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Environmental Aspects in Textile Industry: Ecological Hazards and Remedial Measures

A study on environmental impact of textile industry and its remedies

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Among many pollution-creating industries, textile has a larger share in terms of its impact with regard to noise, air, and effluent. It is, therefore, felt worthwhile to study the environmental hazards associated with various operations of textiles. In this paper, pollution arising out of noise and air is discussed. Areas of concern and their appropriate rectifying procedures are also taken into account.

Ecological degradation happens in natural fiber right from cultivation to finishing of the ultimate product. Prominent parameters and the possible package of corrective measures are highlighted. Synthetic fiber industry is not an exception to environmental pollution and therefore various pollution-creating activities are pointed out. Management of various textile wastes is also mentioned in this paper.


Indian textile industry is a unique combination of growth, development and export performance. This identity is now been checked and challenged. Where is the problem? The concern is because of the anthropogenic sources of pollution. Green parties today insisting upon the manufacturing, processing and disposal of textile products as per environmental norms. The commercial decision in global business now depends on how much conscious we are in protecting our environment. So, there is a wake-up call for the textile industry.

What we are doing to harm our environment? Which are the areas causing destruction to our biosphere? What should we do to remain in the competition? Will our business exist? These are the questions to be investigated and the motivating factor for this study.

Eco Degradation in Textile Industry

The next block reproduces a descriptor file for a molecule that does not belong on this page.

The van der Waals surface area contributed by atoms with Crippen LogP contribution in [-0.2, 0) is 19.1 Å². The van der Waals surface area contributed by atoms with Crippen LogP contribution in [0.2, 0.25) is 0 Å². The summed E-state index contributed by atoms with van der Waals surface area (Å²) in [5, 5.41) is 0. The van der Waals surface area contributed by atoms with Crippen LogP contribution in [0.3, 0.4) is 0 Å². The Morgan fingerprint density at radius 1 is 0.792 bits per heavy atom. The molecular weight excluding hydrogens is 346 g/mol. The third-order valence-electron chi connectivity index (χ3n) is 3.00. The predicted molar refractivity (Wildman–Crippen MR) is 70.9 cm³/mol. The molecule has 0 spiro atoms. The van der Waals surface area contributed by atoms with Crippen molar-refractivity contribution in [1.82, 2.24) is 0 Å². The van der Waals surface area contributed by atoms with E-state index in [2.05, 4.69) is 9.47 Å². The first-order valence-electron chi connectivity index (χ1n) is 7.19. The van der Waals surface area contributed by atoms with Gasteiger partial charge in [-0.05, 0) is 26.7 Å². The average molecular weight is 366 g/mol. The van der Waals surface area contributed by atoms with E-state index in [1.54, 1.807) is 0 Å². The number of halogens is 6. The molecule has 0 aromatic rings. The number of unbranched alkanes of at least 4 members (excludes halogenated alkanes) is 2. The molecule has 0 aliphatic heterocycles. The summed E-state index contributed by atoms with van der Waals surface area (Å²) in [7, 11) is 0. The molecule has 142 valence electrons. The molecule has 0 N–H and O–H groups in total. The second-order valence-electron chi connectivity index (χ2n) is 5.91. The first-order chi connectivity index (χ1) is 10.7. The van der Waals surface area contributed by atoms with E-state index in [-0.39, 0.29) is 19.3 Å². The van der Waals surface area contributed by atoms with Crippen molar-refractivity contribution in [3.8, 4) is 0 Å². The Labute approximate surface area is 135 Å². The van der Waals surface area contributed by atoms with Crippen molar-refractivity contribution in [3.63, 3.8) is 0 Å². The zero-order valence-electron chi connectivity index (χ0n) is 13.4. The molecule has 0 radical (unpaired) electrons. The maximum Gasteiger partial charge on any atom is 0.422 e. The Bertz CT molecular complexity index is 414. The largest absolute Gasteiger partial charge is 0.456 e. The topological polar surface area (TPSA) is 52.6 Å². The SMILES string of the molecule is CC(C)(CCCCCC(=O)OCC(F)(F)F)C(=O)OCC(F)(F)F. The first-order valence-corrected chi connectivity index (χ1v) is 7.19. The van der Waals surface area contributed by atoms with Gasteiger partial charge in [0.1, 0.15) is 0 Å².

Textile industry contributes 30% of India’s export. It produces over 400 million meters of cloth and around 1000 million kg of yarn per annum. The textile sector is labour intensive and nearly a million workers are associated in various unit operations of about 700 mills. There exist a number of important environmental benchmarks, associated with the key environmental issues. Because of the nature of the industry, many of these are directed towards wet processing which tends to be the most obviously polluting sub-sector.

Textile wet processing activity contributes about 70% of pollution in the textile industry. It is estimated that there are around 12,500 textile processing units wherein the requirement of water ranges from 10 litres with an average of 100 litres per kg [1]. Right from cotton cultivation and manufacture of fibres, spinning, weaving, processing and finishing, more than 14,000 dyes and chemicals are used and a significant quantity of these goes in the solid, liquid and air wastes, thereby impart pollution of air, land and surface water.

Towards the end of the 20th century, the world has become more environmentally conscious and thus the green textile concept is emerged to facilitate eco-management in the textile arena. Different unit operations, which contribute to eco-degradation, are described and analysed in this chapter.

Noise Pollution

Noise is one of the most pervasive environmental problems. There is no doubt that it has an adverse effect on human beings and their surroundings.

The ISO defines noise intensity level [2] as:

L = 20 log10 (P / P0) = 10 log10 (I / I0)